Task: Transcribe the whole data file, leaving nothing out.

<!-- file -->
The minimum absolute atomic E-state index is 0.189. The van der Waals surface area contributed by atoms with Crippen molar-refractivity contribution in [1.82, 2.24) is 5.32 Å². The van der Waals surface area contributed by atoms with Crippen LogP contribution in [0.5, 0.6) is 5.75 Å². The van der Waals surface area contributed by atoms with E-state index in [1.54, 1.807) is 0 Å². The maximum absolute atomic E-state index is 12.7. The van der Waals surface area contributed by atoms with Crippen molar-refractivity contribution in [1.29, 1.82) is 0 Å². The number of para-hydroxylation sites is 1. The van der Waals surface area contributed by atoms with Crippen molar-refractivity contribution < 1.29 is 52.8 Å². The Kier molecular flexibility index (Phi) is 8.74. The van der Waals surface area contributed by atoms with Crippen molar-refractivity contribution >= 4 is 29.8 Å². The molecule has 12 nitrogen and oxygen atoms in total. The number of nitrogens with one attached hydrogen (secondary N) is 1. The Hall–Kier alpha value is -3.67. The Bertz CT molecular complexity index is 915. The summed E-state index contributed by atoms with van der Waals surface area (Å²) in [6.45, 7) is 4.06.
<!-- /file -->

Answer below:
The minimum absolute atomic E-state index is 0.189. The van der Waals surface area contributed by atoms with Crippen molar-refractivity contribution in [1.82, 2.24) is 5.32 Å². The van der Waals surface area contributed by atoms with Crippen LogP contribution in [0.5, 0.6) is 5.75 Å². The van der Waals surface area contributed by atoms with E-state index in [1.54, 1.807) is 0 Å². The maximum absolute atomic E-state index is 12.7. The van der Waals surface area contributed by atoms with Crippen molar-refractivity contribution in [1.29, 1.82) is 0 Å². The number of para-hydroxylation sites is 1. The van der Waals surface area contributed by atoms with Crippen molar-refractivity contribution < 1.29 is 52.8 Å². The Kier molecular flexibility index (Phi) is 8.74. The van der Waals surface area contributed by atoms with Crippen molar-refractivity contribution >= 4 is 29.8 Å². The molecule has 12 nitrogen and oxygen atoms in total. The number of nitrogens with one attached hydrogen (secondary N) is 1. The Hall–Kier alpha value is -3.67. The Bertz CT molecular complexity index is 915. The summed E-state index contributed by atoms with van der Waals surface area (Å²) in [6.45, 7) is 4.06.